Bass sounds are a fundamental part of SAW85-92, with a mixture of mellow riffs, acid synths, and flowing melodic basslines present. One recurring sound is a dark sawtooth synth with a high resonant filter at a low position, which creates a dull, bass heavy sound with little high-end. It also has a soft attack, which prevents it from sounding too plucky. You can hear this prominently in “We Are the Music Makers” and “Tha”.

Elsewhere, “Green Calx” and “Ptolemy” feature a more resonant sound associated with acid music. These synth patches are created by setting the filter resonance to medium or high settings and using the envelope filter with a quick decay time and no sustain. “Plotemy” has a medium amount of envelope and resonance, whereas “Green Calx” has much more of both. 


Although lead synths aren’t often in the foreground of SAW, two memorable melodic parts can be found in the gliding lead in “Schottkey 7th Path” and the short, melodic plucks that open “Ageispolis”. These were likely recorded on the Roland SH-101, a revered analog monophonic synth from 1982. There are plenty of software emulations of the SH-101, including TAL-BassLine-101, D16 LuSH-101 and the new Softube Model 82.

The main synth heard “Schottkey 7th Path” is a monophonic patch using a single sawtooth wave, with the filter set at around 60% open and a very fast glide time. The “Ageispolis” patch can be recreated using a square wave oscillator, with the filter wide open. There’s a very short decay time on the VCA envelope, and no sustain. Both synths would have been run through plenty of Quadraverb, though we’ve used Valhalla VintageVerb as a replacement on these clips.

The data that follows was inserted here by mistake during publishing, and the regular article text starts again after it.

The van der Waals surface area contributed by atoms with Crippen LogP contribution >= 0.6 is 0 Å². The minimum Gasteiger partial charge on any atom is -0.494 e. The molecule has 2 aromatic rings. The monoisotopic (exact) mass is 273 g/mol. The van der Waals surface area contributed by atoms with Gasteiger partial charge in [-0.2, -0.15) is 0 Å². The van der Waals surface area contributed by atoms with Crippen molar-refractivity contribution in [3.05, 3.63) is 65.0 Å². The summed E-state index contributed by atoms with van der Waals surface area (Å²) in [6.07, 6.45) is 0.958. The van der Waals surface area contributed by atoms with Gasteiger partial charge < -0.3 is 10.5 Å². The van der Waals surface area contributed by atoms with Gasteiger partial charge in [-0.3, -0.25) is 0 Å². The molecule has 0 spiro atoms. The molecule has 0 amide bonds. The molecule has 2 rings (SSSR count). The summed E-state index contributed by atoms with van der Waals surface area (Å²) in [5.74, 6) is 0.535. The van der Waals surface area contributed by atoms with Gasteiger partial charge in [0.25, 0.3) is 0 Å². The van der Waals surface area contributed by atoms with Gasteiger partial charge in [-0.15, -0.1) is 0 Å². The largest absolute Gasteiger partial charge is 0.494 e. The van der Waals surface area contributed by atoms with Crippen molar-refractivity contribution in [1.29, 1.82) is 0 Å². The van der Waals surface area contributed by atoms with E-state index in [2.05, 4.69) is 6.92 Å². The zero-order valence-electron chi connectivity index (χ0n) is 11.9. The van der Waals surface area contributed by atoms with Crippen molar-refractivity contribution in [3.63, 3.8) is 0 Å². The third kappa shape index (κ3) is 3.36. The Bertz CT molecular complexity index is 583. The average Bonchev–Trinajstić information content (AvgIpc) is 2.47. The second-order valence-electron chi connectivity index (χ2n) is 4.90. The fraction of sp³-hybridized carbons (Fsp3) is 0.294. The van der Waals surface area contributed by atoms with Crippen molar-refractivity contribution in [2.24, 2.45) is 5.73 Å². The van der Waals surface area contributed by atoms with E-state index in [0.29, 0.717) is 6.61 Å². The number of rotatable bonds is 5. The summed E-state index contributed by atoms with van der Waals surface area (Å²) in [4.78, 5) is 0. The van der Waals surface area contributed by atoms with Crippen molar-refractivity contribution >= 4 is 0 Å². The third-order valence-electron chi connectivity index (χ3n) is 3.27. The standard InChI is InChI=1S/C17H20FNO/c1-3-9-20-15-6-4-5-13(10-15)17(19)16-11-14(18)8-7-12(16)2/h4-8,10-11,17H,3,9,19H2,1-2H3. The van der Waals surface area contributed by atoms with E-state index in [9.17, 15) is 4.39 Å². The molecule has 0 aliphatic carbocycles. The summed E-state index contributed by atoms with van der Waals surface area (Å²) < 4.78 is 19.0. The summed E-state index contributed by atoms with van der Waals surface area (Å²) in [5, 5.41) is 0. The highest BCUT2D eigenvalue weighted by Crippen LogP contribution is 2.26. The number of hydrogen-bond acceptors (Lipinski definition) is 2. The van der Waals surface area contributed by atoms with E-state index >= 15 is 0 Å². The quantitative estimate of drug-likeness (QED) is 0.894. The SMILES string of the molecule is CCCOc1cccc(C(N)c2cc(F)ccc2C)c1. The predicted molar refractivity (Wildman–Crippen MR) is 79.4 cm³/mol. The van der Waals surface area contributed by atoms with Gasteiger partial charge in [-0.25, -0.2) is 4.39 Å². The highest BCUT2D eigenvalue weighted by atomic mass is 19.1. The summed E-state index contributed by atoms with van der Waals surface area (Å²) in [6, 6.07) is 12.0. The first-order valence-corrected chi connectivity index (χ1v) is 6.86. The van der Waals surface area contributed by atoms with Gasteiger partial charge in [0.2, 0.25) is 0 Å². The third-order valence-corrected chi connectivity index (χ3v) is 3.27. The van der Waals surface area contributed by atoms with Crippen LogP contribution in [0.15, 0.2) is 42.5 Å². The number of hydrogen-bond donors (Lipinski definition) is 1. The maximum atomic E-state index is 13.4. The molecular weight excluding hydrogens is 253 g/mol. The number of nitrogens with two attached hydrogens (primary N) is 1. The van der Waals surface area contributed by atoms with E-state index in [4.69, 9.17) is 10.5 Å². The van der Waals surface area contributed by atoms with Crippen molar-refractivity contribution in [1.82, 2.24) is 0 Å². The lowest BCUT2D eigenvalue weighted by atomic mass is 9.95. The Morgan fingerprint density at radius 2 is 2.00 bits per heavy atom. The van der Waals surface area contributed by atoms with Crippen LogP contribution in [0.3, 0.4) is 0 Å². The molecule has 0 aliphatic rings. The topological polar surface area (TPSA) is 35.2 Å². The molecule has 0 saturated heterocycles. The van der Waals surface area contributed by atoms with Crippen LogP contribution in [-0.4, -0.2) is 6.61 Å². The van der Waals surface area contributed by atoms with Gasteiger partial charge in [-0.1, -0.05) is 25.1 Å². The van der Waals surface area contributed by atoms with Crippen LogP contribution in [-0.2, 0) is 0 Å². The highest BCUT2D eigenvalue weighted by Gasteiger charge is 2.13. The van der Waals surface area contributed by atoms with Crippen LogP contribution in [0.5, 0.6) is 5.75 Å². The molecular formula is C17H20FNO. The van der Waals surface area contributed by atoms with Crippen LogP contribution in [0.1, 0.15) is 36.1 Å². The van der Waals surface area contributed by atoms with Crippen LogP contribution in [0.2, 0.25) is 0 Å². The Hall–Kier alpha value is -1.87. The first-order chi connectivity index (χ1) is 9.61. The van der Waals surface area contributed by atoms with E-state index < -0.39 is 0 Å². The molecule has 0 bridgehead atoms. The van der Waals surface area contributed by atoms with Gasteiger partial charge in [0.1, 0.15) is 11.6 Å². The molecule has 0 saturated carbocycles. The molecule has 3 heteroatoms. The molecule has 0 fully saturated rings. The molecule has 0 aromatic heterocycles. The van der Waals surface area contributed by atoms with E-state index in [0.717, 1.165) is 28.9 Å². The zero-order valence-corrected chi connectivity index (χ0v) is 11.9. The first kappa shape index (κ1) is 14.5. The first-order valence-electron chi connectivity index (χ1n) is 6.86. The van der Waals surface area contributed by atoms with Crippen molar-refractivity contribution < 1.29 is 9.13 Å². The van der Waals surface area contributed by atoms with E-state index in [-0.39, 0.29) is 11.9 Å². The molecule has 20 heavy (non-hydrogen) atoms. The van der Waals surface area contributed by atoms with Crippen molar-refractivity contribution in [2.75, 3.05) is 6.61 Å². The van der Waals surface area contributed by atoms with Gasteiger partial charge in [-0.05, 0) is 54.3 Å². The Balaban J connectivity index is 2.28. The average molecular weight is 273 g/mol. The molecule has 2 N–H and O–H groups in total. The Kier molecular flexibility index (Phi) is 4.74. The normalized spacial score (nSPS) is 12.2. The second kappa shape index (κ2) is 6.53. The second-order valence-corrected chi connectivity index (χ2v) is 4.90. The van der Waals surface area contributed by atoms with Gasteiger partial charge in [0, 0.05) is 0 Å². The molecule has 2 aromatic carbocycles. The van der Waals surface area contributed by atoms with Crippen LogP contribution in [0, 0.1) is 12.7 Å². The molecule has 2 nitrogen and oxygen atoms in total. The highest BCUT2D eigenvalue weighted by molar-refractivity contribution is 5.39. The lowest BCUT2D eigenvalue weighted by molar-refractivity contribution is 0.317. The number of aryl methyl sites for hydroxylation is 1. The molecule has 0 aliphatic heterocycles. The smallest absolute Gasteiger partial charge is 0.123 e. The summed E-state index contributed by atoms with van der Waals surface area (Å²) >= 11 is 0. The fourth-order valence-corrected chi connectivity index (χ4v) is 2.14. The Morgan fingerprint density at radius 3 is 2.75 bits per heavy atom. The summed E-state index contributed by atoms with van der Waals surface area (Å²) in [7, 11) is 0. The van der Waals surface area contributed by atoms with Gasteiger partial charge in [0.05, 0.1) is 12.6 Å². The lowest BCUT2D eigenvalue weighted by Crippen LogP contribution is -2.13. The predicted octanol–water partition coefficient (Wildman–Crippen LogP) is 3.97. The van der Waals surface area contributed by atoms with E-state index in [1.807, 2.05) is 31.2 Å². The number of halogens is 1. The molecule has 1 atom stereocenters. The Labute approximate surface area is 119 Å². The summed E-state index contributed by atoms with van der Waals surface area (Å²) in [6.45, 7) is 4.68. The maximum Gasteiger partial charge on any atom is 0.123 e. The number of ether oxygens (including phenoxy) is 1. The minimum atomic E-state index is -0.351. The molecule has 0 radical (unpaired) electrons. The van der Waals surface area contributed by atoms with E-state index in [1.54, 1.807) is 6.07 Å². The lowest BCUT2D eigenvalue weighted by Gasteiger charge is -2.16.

Yamaha DX synthesizers can be heard clearly in the rhodes-style comping in “We Are The Music Makers” and the melody of the album closer, “Actium”, both of which use the DX7’s infamous '11 E.PIANO 1' preset. We recreated these parts using the Arturia DX7 V software plugin, though the free synth Dexed also features the preset. The DX7 is velocity-sensitive, so sequencing lower velocities will result in softer sounding notes.


Album opener “Xtal” features a vocal sample from “Evil At Play”, a piece of library music recorded in 1986. The song’s grainy chords are also sampled from “Evil At Play”, which was discovered by YouTuber SynaMax last year, 19 years after the song’s release. 

The sounds were likely sampled on Richard’s Casio FZ-10M, a rack-mount version of the FZ-1 that allows the user to save and load sounds via floppy disk. Elsewhere on SAW, there are several movie samples buried in the mix. A sample from RoboCop can be heard in “Green Calx”, appearing at 3:56, and a sample of dialogue from Willy Wonka and the Chocolate Factory can be heard in “We Are the Music Makers”.